Articles By Gord
As I see it... Paris, France

May 2005 issue of Vibrant Magazine, view the actual article (including images).

The way I see it... Paris, France

If when reading this column, I don't make you feel as if you want to climb into my suitcase and escape, then I have failed.

Let's start with my favourite—Paris. No, not Ontario but it's nice too—Paris, France.

I had my eyesight when I first visited Paris. It was the fall of ‘77. I arrived at the train station Gare de Nord, a backpack, bewildered and armed with Grade ten French. I fell in love immediately with the people, their language, their food, their wine—their city.

I stood atop the Eiffel Tower and in silence gazed out over the lights. From Sacre Cour off to my right, clearly visible seated on its hill top, watching over the city, as if challenging the Tower for supremacy, to the Arc de Triumphe before me. I envision the Arc as some sort of traffic cop conducting the crush of vehicles that swirl about him. They burst away down broad boulevards in every direction.

I look down, way down to the river Seine, where tour boats, festooned with glowing lights and choked with every nationality, slowly make their way towards Notre Dame Cathedral. That was my view in 1977.

Since losing my sight I have returned many times to Paris, to the tower. The images appear just as strong, but now they are enhanced by the smells and sounds that embrace me. It is the ever present hum of traffic, the unmistakable wail of French police sirens, the steady breeze that plays about me, the excitement of people surveying the view for the first time, and in every language it sounds like WOW.

To fully appreciate Paris you must take in the view from the top at night, after all it is called the City of Lights. (It's not like you're gawking at Hamilton coming down the 403).

On this trip, like in so many others, my wife Catherine finally pulls me away. No, not from the edge, but from the Tower, it's time to eat. Of course it is, it's night time, nearly nine o'clock, we're early. Our first night meal is always in the Latin Quarter.

It's a maze of narrow streets with every type of restaurant from Chinese to Greek - you may even find the occasional French!

Smiling restauranteurs beckon from their doorways; “Ah, Canadian, we love Canadians, I have a brother in Burford, maybe you know him?”

There are just too many restaurants to choose from. “Have we been down this lane?” “Smells like we have Cath”. “Ah, my Canadian friends, you come back.” Regardless of our choice, they'll have wine, so all is well.

We catch the metro back to our hotel. It's the best way to get around Paris - and it is not complicated. I repeat, it is not complicated.

At first glance your metro map will look like a strange version of Snakes and Ladders - or so Catherine tells me. For me, it is the familiar gush of hot air as I descend the steps, the wide range of entertainment, mostly musical, a hat or open guitar case to accept your appreciation. (It's not a good idea to disturb the hat with the tip of your white cane.)

The smell of the metro is unique - a blend of foods, perfumes and body odour, all way past their expiry dates. Maybe not a desired close to your first night meal but an honest reflection of life.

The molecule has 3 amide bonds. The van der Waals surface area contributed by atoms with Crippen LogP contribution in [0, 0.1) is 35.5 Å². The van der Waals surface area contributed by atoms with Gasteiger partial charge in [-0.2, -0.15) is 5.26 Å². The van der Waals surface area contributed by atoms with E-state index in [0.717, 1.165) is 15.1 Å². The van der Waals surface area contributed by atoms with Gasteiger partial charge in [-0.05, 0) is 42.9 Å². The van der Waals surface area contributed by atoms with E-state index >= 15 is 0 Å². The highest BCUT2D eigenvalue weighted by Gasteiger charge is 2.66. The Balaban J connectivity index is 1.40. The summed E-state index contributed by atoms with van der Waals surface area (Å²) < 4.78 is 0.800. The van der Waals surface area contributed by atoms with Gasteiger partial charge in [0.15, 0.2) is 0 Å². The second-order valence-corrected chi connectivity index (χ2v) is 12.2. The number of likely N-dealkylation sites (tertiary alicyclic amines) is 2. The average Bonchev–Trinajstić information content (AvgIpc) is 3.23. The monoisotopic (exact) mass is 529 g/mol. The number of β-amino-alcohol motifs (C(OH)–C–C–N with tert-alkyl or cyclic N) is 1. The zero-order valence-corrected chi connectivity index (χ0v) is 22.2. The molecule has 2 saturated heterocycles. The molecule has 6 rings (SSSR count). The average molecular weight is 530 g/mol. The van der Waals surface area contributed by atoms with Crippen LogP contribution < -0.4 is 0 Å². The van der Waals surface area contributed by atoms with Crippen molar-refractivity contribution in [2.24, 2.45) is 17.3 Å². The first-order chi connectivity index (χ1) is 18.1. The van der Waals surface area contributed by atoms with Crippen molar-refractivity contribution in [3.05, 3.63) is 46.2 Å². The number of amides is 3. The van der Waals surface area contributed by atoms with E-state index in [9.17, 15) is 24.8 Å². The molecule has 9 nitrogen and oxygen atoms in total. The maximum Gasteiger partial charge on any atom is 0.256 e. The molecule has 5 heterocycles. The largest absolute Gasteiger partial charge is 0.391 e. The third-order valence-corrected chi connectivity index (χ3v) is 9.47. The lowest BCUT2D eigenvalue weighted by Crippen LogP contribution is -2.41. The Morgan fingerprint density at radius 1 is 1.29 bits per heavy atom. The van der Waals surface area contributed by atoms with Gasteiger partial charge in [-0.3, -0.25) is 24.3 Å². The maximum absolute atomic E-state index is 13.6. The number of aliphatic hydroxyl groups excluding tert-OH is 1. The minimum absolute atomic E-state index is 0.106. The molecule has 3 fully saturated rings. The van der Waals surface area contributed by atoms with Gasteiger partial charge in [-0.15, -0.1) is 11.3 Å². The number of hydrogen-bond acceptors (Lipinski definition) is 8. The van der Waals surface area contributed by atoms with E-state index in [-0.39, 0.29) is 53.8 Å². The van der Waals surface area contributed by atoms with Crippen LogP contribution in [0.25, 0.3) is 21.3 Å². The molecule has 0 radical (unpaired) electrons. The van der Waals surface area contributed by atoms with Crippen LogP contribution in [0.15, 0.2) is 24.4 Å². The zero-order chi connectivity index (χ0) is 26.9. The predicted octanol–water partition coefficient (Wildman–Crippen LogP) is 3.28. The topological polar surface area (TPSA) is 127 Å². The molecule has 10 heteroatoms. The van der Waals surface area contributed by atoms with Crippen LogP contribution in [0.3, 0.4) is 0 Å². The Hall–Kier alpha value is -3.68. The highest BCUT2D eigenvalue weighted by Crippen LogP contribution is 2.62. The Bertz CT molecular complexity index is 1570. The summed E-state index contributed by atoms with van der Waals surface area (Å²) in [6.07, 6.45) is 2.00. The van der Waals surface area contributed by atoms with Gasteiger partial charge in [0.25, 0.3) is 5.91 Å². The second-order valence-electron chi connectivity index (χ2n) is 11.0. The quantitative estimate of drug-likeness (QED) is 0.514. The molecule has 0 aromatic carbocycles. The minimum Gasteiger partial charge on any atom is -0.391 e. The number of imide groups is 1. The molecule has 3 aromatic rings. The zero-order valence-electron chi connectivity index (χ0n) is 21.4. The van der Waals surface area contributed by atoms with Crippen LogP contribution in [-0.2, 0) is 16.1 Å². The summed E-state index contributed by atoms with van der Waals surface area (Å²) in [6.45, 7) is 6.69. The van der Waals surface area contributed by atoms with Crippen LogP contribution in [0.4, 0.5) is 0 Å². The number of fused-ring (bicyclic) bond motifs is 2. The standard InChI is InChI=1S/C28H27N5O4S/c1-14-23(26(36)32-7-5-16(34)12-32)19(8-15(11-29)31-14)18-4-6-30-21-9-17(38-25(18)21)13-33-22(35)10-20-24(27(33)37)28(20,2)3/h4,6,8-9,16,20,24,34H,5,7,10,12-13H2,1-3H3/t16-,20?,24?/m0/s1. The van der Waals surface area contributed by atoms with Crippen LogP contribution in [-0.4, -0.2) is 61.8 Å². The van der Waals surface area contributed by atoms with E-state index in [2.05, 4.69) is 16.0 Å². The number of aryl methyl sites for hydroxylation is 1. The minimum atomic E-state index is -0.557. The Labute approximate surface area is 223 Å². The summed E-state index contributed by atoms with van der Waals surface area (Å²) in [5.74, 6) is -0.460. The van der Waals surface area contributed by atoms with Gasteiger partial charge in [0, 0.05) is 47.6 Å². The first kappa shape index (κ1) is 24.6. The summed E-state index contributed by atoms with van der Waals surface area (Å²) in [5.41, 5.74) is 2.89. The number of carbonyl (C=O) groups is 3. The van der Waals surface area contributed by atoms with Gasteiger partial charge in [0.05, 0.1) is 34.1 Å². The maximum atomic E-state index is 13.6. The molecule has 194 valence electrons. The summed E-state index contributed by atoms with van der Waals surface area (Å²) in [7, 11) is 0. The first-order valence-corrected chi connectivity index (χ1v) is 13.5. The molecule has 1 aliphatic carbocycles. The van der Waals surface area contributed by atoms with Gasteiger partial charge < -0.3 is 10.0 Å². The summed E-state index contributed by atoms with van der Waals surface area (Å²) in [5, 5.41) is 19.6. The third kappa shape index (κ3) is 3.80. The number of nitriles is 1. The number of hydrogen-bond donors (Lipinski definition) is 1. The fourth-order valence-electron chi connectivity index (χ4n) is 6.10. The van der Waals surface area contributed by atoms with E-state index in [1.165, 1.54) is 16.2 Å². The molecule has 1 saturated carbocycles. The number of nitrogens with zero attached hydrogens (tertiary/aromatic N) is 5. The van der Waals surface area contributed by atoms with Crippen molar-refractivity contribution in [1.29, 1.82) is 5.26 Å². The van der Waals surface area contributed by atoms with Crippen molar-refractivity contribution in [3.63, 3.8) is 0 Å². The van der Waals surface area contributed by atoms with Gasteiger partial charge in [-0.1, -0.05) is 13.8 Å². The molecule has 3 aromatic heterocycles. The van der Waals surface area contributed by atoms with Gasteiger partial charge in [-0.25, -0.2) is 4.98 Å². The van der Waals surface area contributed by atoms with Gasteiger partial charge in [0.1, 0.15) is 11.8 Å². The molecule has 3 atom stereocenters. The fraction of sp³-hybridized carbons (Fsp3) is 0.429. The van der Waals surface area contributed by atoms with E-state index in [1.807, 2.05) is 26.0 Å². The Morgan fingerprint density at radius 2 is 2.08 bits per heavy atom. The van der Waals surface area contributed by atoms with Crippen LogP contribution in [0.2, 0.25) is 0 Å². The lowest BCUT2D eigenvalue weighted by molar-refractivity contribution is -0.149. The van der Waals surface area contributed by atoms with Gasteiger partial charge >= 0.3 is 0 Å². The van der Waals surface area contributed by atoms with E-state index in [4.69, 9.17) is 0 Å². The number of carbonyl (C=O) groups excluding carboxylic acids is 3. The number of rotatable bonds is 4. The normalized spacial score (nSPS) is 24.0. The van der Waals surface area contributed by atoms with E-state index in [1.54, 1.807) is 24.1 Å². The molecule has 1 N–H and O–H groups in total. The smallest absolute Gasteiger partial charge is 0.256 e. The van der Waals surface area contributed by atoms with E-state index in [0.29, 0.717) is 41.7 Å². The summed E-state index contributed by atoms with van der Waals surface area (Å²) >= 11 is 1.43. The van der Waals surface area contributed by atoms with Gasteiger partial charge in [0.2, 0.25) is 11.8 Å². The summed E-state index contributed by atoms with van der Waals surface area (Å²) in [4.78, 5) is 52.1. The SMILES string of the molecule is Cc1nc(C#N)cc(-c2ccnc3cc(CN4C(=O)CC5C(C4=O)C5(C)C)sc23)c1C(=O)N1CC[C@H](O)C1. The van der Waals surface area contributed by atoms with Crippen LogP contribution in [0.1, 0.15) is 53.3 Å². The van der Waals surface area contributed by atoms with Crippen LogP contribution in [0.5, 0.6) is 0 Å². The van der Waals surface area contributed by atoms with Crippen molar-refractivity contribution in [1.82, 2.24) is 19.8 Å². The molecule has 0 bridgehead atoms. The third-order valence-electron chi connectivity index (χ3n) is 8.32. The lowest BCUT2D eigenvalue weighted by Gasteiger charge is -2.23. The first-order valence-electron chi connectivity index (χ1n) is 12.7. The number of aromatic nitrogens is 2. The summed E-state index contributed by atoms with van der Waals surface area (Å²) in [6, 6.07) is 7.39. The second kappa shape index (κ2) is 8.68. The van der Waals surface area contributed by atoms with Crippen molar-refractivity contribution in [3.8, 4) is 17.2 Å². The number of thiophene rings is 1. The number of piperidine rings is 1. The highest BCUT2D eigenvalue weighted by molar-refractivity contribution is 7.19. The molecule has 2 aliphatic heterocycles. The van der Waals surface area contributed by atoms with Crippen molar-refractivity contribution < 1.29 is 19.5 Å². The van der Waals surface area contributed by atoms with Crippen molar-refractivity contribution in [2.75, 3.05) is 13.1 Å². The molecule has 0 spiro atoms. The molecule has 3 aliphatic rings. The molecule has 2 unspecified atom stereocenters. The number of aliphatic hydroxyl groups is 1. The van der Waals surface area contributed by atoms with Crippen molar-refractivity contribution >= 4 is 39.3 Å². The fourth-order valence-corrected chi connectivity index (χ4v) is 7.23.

There is every type of accommodation, you can even sleep in the Metro if you want. Spend a little, or if you have access to the Liberal Sponsorship Fund, spend a lot.

We stay in a modest little hotel nearby the Opera. The proprietor Monsieur Ben, and his never changing staff, are always glad to welcome us. It's here I make my first attempts at speaking French , to which I always get the same response, “Please Mr. Gordon, you speak English!”

A winding staircase and a single person elevator (it's either you or your luggage) take you to a large, comfortable room. We seldom bother with the T.V. preferring instead to open the balcony doors and listen to the city.

In the morning over a bowl of café au lait and a fresh croissant we make our plans for the day. Our favourite haunts —a trip to Montmarte and Sacre Cour, you can take an elevator to the top but I insist that we climb the steps.

We stop frequently - not because we're out of breath or not in shape (yeah right!) We stop to listen to the sounds of children playing, of meals being prepared behind open curtained windows, leaves rustling in the trees above us that line either side of the stairs.

I want to experience everything - there is abundance of life far beyond the tourist pamphlet.

We hop the Metro and voila, we're at Notre Dame. I sit in one of the straight back hard chairs while Catherine wanders off—searching for a fridge magnet or a bathroom, I don't care—it's like a moment of reflection for me. I'm swallowed up in the life of the cathedral, of the thousands of souls that have passed through. I think of those who have prayed, begged, pleaded, cried— rejoiced. The cathedral, its columns, its windows, its history—it has that kind of spiritual power.

A picnic lunch by the Seine, we try to make ourselves look French, not easily done with freckles and curly red hair. I even attempt to twist my ball cap into the shape of a beret.

Catherine insisted we go to the Louvre. I stood in front of the Mona Lisa for 15 minutes—did nothing for me—maybe my other senses weren't working that day. Other places like the Rodin museum let me feel the sculptures - unfortunately, I was not afforded the same luxury at the Moulin Rouge!

My wife asked me how am I going to wrap this column up before it becomes a book, there are so many things to mention about Paris—a stroll down the Champs Elysees, time at the Arc de Triumph, shopping at Galleries Lafayette, outdoor cafes, and cafes and cafes. I breathe in, taste, touch, listen to the life of Paris.

So now when you visit Paris I hope you do more than “see” it.

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